February 12, 2015 § 1 Comment
If I’d come here in early spring I might
have divided Thompson’s plant, and dug it in
in the midst of this poem, that years from now it might remain, out-competing
my rhubarb words, holding its green salvers to the sun
–from “Barbarians,” Amanda Jernigan
“Spring rain, releasing the mist of dung from the opening soil to hang thick in the still air, to cling to the furry hooks of cloth and skin; the sweet smell of rot; and that other smell, the smell of green, the taste of pure white working into the tongue, young onions, roots growing from his wife’s hands, mingling oils, hands and roots bearing the same beads of black dirt, the same beads of rainwater; human, womanly roots tangling in his body, her shape looming, enlarging over him, a greenness, a whiteness, bearing the must of soil, drawing him up into energy.”
–from “Chapter One,” John Thompson
Last month I managed at last to find a copy of John Thompson’s Stilt Jack that I could afford — a library discard from the University of California at Riverside (why would they ever want to discard this book??). It’s still fairly well preserved, possibly never read in fact, stapled within stiff cardboard sleeves. I have to decide whether to extract it (I think I can do it and leave the original quite intact) or leave it be — it’s the kind of talismanic book I’ll end up carrying around everywhere, and the cardboard might offer some protection.
Around the same time, Peter Sanger was kind enough to send me a copy of Working in the Dark: Homage to John Thompson, recently published by Anchorage Press: a portfolio of photographs of Jolicure (where Thompson lived for a time) by Thaddeus Holownia, who owns the press, along with accompanying archival materials and elegies for Thompson, written by contemporary poets. Peter’s introduction to it also offers some new details about Thompson’s connections to his property in Jolicure, and describes some of the new Thompson materials that were left in his English Department office after his death, recently archived at Mount Allison University.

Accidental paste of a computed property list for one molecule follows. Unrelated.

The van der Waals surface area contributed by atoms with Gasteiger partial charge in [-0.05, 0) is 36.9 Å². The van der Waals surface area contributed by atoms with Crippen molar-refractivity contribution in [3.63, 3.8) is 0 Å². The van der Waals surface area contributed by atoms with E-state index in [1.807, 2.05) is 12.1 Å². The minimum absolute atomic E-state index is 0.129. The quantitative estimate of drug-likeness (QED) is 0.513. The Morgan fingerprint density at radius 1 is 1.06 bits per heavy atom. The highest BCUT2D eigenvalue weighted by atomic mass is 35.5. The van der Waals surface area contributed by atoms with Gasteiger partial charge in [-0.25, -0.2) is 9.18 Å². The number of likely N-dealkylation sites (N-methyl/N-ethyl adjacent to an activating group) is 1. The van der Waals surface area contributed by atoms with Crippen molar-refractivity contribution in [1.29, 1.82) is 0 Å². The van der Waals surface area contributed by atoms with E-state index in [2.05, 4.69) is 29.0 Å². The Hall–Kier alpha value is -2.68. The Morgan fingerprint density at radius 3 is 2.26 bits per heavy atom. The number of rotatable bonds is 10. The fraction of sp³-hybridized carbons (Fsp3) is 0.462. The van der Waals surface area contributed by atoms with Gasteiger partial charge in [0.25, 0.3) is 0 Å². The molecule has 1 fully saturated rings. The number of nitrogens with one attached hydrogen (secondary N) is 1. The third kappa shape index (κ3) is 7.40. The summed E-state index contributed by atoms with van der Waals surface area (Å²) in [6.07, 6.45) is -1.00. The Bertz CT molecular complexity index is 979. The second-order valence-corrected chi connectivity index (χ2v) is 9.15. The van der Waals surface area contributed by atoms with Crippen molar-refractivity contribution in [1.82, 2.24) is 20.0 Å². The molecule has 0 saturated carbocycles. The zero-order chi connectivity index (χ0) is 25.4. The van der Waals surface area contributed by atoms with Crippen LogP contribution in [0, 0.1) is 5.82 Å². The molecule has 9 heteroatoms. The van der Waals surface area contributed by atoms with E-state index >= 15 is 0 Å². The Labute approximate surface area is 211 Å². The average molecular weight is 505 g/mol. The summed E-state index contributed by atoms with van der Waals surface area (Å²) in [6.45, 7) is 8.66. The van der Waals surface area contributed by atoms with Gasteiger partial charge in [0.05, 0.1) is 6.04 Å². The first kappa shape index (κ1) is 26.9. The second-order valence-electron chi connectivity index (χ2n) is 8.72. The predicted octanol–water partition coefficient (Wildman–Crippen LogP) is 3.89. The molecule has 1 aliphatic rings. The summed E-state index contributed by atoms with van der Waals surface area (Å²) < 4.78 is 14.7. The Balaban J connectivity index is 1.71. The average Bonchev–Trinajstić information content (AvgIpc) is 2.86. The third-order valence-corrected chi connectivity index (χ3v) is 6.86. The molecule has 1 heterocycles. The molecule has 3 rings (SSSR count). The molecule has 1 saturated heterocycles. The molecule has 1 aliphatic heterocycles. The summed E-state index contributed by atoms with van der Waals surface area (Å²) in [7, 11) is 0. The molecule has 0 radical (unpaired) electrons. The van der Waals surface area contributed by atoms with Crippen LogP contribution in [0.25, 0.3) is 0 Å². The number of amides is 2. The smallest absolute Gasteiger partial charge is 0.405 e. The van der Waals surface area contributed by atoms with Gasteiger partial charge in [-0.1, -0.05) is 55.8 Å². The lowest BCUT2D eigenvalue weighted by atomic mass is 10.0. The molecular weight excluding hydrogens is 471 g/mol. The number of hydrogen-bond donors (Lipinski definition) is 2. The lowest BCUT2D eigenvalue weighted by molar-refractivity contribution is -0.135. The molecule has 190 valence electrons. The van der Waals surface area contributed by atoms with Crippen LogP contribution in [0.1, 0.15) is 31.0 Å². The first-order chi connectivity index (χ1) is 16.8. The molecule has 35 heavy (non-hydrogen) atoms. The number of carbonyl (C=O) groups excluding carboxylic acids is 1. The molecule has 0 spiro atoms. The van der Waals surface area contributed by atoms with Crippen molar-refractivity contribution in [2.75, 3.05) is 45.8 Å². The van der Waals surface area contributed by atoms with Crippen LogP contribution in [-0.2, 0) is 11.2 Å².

This is a beautiful book, that takes as its focus the land and house that Thompson owned in Jolicure. He lived there for only a short time — as Peter describes it, for only one season of the rhubarb patch, all that survives of Thompson’s original garden. The seven elegies in this book (I’ve included an excerpt of Amanda Jernigan’s, above), take this rhubarb patch as meditative focus, and it’s interesting to see how each poet makes the subject his or her own, from echo of 16th century lyric to 19th century seed catalogue (Rob Winger’s contribution). Amanda Jernigan’s elegy, for example, hinges on Philip Sidney’s lines, “Alas, I have not pain enough, my friend…But with your rhubarb words you must contend/To grieve me worse, in saying….” Yet, similarities also run through the elegies, like a mineral vein.
In his introduction to the photographs and poems, Peter notes, with regards to the rhubarb patch:
A few minutes walk up the road from the cemetery was the fire-blackened, rock-walled cellar hole of Thompson’s house, with the surviving metal wreckage. The two surviving barns became increasingly skewed by wind, frost and rot until they finally fell. The site became feral land, covered in weeds, wild rose bushes, sheep laurel and rhubarb — the rhubarb plot persisted, a contradictory, resilient mix of the wild and domestic. A Thompson poem of sorts.
Working in the Dark also includes a previously unpublished typescript of a prose poem by Thompson, called “Chapter One,” from which I’ve included an excerpt above, and beautiful, stark black and white photographs of the woods in Jolicure, taken by Holownia, who now owns the property: branches with a skin of snow, a stand of luminescent birch trees.
The title comes from an abandoned version of the preface to Stilt Jack: “I’ve been working in the dark with the poems — but why not?”
March 31, 2014 § Leave a comment
Poetry: desire that remains desire. Love?
The poet: a cinder never quite burned out.
–John Thompson, Ghazal XIV, Stilt Jack
This can’t be more than a footnote to my earlier posts on the ghazal as I’m overrun just now. But Im reading on my endless bus trips to and from campus, and enjoying immensely (the book, not the bus, where I think I’m beginning to show signs of Bus Traumatic Stress Disorder), the poet Peter Sanger’s Sea Run: Notes on John Thompson’s Stilt Jack. (Xavier Press, 1986). It’s a meticulous line by line commentary on Thompson’s Stilt Jack, and has also confirmed some of the haphazard thoughts I’ve had about the ghazal–most specifically, that as a form it isn’t as random as initial impressions suggest. I include one example here of Sanger’s notes on the above couplet from “Ghazal XIV.”
“This couplet quotes from Jackson Mathew’s translation of Sections XXX and V of Char’s ‘Partage Formel’. Thompson uses Mathew’s translations in his thesis: (a) A poem is the realization of love — desire that remains desire; (b) The poet, a magician of insecurity, can have only adopted satisfactions. A cinder never quite burned out. Thompson intended these quotations as a tribute to Char and expected readers to uncover their source. Any question of propriety becomes more complex when one considers, as Thompson probably knew, that Char’s source in quotation (b) above was probably a passage in A Defence of Poetry where Shelley describes Dante, whose very words are instinct with spirit; each is as a spark, a burning atom of indistinguishable thought; and many yet lie covered in the ashes of their birth, and pregnant with the lightning which has yet found no conducter.” p.21
It’s one of my favourite couplets from Stilt Jack, and the commentary works as a kind of archaeological excavation, revealing layers of complexity and allusion, line under line.